Friday, April 2, 2010

My father gives me a book.

I suppose you could conclude that my father hadn’t had much of a childhood himself so he didn’t have much of one he could pass on to me. His father died when my father was in his early teens—nothing was ever spoken of with firm dates, either a leftover from some sloppy clerk at Ellis Island or the feeling that dates didn’t much matter, and what’s the difference if someone was born in 1885 or 1884. In fact, there was a vagueness to much of everything with my father and his family—even as to the spelling of their last names. Theirs was a long and complicated name, and my father and each of his two brothers (my uncles) chose a different spelling, not to be difficult, but more likely, that’s how someone in the family was spelling the name when each boy in turn reached an age when they said to themselves, this is ridiculous, and chose a way to spell the name and stuck with it.

That’s just the way it was for them in the 1920s and 1930s. The family had arrived just a decade earlier from some dust hole in the Pale of Settlement—a dust hole that was sometimes Polish and sometimes Russian—and there was no going back. Whatever there ever was of where the family came from was now gone. And by the time the 1940s rolled around, Panzer tanks had wiped out whatever might have remained of the past. So there was no going back, no reference points, no one who could verify a background or a history. It was all in flames.

This, more than anything, explains the relentless forward motion of my father’s life. No sooner had he arrived someplace than there was someplace else to go. Another hurdle to clear, another night to work through, another woman to schtup. Accordingly, there was no verifiable past to my father’s past. No exact locations. No dates.

His mother, my grandmother, spoke little English, but outside of Yiddish, we didn’t know what she did speak. I knew that my grandfather who, of course, was dead long before I was born, had been a tailor, but where his shop was, how he learned the trade, how he lived and thought and dreamed was a vapor. It wasn’t spoken of and when I was a boy, I didn’t know enough or didn’t feel able to ask.

One Sunday the family drove down to Philadelphia to visit my father’s mother. She lived in a row house in West Philadelphia in a neighborhood that had earlier been largely immigrants and was—this was the mid 1960s—now turning “negro” as my mother would say. Even as we drove through the neighborhood, there was no ‘pointing out.’ There was no, “that’s where I went to high school” or “that’s where I got beat up by three Irish kids who called me Yid.” There was no exploration of what had been my father’s stomping grounds, no going back to a favorite haunt for lunch or dinner. We just arrived at my grandmother’s apartment, stayed there for the requisite hours and drove home in the dark.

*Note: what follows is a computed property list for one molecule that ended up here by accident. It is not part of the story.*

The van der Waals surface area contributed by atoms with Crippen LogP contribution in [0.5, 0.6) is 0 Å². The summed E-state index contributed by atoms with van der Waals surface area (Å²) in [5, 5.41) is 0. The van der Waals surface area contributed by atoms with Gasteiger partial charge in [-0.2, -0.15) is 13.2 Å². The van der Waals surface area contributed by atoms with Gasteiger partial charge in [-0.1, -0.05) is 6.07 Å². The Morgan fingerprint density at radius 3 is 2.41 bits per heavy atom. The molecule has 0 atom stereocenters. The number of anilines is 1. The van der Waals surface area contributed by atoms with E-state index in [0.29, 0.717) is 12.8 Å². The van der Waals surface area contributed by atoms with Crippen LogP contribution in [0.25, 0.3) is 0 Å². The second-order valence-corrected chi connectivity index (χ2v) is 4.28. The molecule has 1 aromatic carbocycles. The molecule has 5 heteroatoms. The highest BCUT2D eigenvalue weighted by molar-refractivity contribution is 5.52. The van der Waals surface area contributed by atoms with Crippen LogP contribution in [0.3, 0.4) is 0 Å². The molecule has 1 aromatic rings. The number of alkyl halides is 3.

Considering that we were kids, there were no concessions at my grandmother’s. There were no toys. No TV to watch. We were meant to sit in a dark living-room that smelled of mothballs and sit while the grown-ups talked. Once I remember my grandmother took me into her kitchen and said to me, “would Georgie like a cookie?” When I said yes, she gave me a plate with three or four Ritz crackers on it.

I also don’t remember my father showing me artifacts of his life. I never saw his room. Or pencil marks on a door jamb that showed how he and his brothers were growing.

One time, however, as we walked down the stairs from my grandmother’s second floor apartment to our station wagon parked across the street, my father had a thick, faded-red book underneath his arm. He handed it to me as we got to the car, figuring I could flip through it on the two-hour drive back to Yonkers.

The book was called “America. An Illustrated History.” It consisted of black and white etchings and later, photographs, of important events in American history, starting with Columbus in pantaloons planting a flag on Hispaniola (with quizzical, naked and not-yet-slaughtered Indians looking on) and ended with an iconic photograph of some sort--the Hindenburg in flames or Neville Chamberlain shaking Hitler’s hand having agreed to something involving Czechoslovakia. Beneath each picture were about 100 words of text that described the event shown.

In all, the book came in handy on the long car ride. There were pictures of each of the presidents up to FDR, which I tried to memorize as we breezed past rest stops. And there were interesting stories that they either didn’t teach us in school or they had glossed over insufficiently. One such story showed a picture of a forest in the background and in the foreground some well-armed English explorers puzzling over a lone clue carved into an oak tree. The caption read: “1586. The Disappearance of the Colony at Roanoke.” It went on to talk about how a colony had been established and three years later when British ships returned to the site, it was mysteriously gone and there were no traces of anyone’s whereabouts.

Also in the book, there was a relic of my father. Some thirty years earlier on the inside front cover, my father had written his name and the date on which he had received the book. I realized that my father had received the book when he was 13. It was probably a Bar Mitzvah present. And I noticed that my father had written out his full name with his middle name marked down as “Irwin.”

As long as I knew him, my father said his middle name was “Irving.” I looked out the window as we drove past the stink of the Jersey refineries, watching flames leaping out of smoke stacks as they burned off traces of escaping gas and I wondered during that long ride home what my father’s middle name really was, what was filled in on his birth certificate. I wondered about “Irwin.” I wondered if his middle name was really Roanoke.